Raw materials: Not the next gold rush, but…

Many commentators have reflected upon growing global concerns over the availability of secure and adequate supplies of the minerals and metals that are needed for economic growth.

Raw materials: Not the next gold rush, but…

Use of most raw materials has increased steadily over the last 50 years. And demand is expected to grow further in response to the burgeoning global population, economic progress and the requirements of environmental technologies, such as renewable energy and electric vehicles.

Of particular concern are critical raw materials (CRMs), so called because of their economic importance and risk of supply shortage. Defining these CRMs is not straightforward, but the list includes antimony, cobalt, graphite, indium, platinum group metals, rare earth elements, tantalum, and tungsten. Key economic sectors in Europe such as the automotive, aerospace, renewable energy and electronic industries are highly dependent on these raw materials. And access to them is fundamental for the development of innovative environmental technologies and the broader digital agenda.

Research has shown that the games consoles, mobile phones and other electronic devices that we throw away or hoard in drawers contain critical raw materials (CRMs) and precious metals. WRAP research has also shown that almost 40% of electrical products that are thrown away still go to landfill. Despite major improvements in collecting WEEE over the last 10 years, current recovery techniques are not yet sophisticated enough to extract the very small quantities of CRMs in each product: a staggering amount of resources are therefore being lost.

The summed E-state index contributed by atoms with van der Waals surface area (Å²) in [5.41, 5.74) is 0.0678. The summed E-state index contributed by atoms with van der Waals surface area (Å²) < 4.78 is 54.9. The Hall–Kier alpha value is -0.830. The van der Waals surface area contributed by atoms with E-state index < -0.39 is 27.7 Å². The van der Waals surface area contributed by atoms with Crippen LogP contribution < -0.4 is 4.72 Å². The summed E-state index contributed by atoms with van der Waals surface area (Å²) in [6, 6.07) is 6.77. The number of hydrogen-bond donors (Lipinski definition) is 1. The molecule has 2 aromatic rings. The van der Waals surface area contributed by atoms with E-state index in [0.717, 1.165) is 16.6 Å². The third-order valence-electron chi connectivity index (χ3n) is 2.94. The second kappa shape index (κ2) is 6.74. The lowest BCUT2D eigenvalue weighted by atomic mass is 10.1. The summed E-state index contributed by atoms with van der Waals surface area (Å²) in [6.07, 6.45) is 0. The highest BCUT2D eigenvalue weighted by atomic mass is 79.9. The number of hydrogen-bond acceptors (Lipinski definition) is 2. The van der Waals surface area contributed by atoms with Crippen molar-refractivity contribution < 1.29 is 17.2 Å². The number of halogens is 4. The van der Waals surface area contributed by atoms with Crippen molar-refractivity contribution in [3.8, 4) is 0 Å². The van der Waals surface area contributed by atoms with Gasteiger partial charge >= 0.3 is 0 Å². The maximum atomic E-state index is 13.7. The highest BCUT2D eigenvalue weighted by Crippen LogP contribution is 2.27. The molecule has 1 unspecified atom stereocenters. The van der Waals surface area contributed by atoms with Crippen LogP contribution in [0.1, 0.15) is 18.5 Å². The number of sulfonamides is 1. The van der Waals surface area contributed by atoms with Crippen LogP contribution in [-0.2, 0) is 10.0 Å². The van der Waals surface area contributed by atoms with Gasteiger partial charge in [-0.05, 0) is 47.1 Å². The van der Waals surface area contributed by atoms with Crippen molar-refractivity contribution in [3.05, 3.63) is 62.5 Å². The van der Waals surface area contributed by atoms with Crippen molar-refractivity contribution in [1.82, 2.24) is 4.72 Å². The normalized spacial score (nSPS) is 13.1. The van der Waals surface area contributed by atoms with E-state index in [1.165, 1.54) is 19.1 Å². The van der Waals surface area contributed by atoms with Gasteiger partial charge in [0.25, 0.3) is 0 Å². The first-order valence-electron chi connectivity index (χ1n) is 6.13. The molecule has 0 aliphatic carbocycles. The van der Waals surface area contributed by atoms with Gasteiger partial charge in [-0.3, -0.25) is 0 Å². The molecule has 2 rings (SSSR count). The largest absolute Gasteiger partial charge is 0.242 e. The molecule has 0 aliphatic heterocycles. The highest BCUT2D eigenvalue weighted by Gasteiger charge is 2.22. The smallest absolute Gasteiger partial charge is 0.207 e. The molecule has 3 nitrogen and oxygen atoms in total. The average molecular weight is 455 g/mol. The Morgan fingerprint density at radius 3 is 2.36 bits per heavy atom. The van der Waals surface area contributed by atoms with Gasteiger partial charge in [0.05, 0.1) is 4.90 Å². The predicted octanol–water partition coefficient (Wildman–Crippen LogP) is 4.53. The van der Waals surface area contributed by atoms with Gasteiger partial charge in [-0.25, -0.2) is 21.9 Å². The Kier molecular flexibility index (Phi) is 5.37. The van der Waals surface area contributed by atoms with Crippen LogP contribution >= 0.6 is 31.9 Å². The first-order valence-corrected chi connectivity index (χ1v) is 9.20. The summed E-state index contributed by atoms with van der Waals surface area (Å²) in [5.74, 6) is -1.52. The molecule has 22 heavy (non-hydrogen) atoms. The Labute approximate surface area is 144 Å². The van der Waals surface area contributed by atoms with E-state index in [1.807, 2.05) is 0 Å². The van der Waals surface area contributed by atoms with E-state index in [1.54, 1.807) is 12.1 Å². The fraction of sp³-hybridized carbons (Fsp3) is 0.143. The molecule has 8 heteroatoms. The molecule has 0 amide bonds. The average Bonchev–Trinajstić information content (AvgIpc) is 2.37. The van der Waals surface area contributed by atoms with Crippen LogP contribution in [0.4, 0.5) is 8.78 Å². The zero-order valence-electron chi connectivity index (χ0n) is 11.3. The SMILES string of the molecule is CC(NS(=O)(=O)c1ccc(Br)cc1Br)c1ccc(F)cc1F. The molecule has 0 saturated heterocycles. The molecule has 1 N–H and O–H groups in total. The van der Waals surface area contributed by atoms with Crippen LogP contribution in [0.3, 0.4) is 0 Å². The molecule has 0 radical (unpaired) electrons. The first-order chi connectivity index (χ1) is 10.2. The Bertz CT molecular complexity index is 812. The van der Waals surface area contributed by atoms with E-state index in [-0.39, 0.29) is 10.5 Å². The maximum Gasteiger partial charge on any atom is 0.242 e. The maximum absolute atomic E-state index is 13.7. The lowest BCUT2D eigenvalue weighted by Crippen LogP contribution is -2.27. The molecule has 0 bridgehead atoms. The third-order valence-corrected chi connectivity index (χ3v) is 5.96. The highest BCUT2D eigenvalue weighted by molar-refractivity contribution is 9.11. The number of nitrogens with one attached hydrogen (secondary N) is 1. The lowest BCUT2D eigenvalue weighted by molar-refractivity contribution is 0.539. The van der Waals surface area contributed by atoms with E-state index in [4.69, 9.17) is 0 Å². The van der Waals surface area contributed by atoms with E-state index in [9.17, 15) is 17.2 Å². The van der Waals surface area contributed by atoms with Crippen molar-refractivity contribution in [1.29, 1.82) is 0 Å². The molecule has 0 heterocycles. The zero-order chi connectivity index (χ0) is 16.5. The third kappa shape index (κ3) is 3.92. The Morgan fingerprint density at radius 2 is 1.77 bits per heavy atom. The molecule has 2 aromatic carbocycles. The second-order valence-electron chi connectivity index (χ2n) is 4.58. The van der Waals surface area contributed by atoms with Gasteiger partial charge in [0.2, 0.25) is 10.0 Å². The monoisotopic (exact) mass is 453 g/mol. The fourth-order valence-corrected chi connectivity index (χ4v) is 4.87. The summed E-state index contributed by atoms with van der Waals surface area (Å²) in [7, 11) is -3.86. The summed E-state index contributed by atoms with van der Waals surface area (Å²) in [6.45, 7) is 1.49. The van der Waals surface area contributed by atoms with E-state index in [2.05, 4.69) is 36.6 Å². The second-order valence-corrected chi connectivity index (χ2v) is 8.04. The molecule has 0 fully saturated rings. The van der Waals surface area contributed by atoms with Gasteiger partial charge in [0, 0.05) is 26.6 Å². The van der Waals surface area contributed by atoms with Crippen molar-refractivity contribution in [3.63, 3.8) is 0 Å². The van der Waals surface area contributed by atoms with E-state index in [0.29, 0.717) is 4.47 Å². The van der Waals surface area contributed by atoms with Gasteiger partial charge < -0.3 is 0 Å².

Whilst electronics manufacturers should ensure that products are designed with CRMs that can be removed, repaired or recovered easily, and treatment operators must continue to investigate more advanced recovery techniques, gaining access to sufficient quantities of CRMs will determine whether we can recover them economically and sustainably. We are about to investigate further how this can be done.

Wrap announced in October that it is leading a major, multi-national project to research the most effective recovery of raw materials from electrical products. With trials taking place in the UK, Italy, Germany and Turkey, the project will focus on CRM recovery. The aim is to boost the recovery of CRMs from our gadgets and appliances by 5% and to explore how collection methods – kerbside collections, retailer take-back schemes or postal returns – can contribute to the successful return of CRMs to the market.

If CRMs can add further value to WEEE collection systems and supply chains, it will be a welcome boost to an industry experiencing challenging times. As rock bottom commodity prices and the closure of steel plants show, this sector needs all the help it can get.

Scott Butler is regional director for the UK & Ireland at the European Recycling Platform (ERP), which offers producer compliance for WEEE, batteries and packaging in the UK, and across the rest of Europe and beyond.

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